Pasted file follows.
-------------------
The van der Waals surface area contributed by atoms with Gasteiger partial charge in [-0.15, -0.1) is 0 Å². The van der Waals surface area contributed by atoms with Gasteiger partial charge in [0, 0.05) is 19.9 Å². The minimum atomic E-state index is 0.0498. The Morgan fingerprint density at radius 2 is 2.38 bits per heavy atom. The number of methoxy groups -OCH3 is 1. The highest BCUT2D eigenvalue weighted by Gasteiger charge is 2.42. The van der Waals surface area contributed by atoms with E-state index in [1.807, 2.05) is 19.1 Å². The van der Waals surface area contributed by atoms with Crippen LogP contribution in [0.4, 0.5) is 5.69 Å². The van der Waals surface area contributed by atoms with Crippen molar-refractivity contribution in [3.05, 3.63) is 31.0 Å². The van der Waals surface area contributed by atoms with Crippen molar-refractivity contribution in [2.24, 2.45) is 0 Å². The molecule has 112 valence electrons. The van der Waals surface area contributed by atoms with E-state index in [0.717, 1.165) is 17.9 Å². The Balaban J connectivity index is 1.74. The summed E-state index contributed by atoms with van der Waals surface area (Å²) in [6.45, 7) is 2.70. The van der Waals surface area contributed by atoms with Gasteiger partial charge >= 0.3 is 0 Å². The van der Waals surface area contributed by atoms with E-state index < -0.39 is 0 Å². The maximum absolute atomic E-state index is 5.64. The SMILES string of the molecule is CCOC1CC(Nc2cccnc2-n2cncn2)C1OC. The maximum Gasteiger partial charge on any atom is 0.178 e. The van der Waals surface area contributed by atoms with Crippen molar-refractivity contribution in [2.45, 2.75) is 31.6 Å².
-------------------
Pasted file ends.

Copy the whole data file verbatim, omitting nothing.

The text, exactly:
The van der Waals surface area contributed by atoms with Gasteiger partial charge in [-0.15, -0.1) is 0 Å². The van der Waals surface area contributed by atoms with Gasteiger partial charge in [0, 0.05) is 19.9 Å². The minimum atomic E-state index is 0.0498. The Morgan fingerprint density at radius 2 is 2.38 bits per heavy atom. The number of methoxy groups -OCH3 is 1. The highest BCUT2D eigenvalue weighted by Gasteiger charge is 2.42. The van der Waals surface area contributed by atoms with E-state index in [1.807, 2.05) is 19.1 Å². The van der Waals surface area contributed by atoms with Crippen LogP contribution in [0.4, 0.5) is 5.69 Å². The van der Waals surface area contributed by atoms with Crippen molar-refractivity contribution in [3.05, 3.63) is 31.0 Å². The van der Waals surface area contributed by atoms with Crippen molar-refractivity contribution in [2.24, 2.45) is 0 Å². The molecule has 112 valence electrons. The van der Waals surface area contributed by atoms with E-state index in [0.717, 1.165) is 17.9 Å². The Balaban J connectivity index is 1.74. The summed E-state index contributed by atoms with van der Waals surface area (Å²) in [6.45, 7) is 2.70. The van der Waals surface area contributed by atoms with Gasteiger partial charge >= 0.3 is 0 Å². The van der Waals surface area contributed by atoms with E-state index < -0.39 is 0 Å². The maximum absolute atomic E-state index is 5.64. The SMILES string of the molecule is CCOC1CC(Nc2cccnc2-n2cncn2)C1OC. The maximum Gasteiger partial charge on any atom is 0.178 e. The van der Waals surface area contributed by atoms with Crippen molar-refractivity contribution in [2.45, 2.75) is 31.6 Å².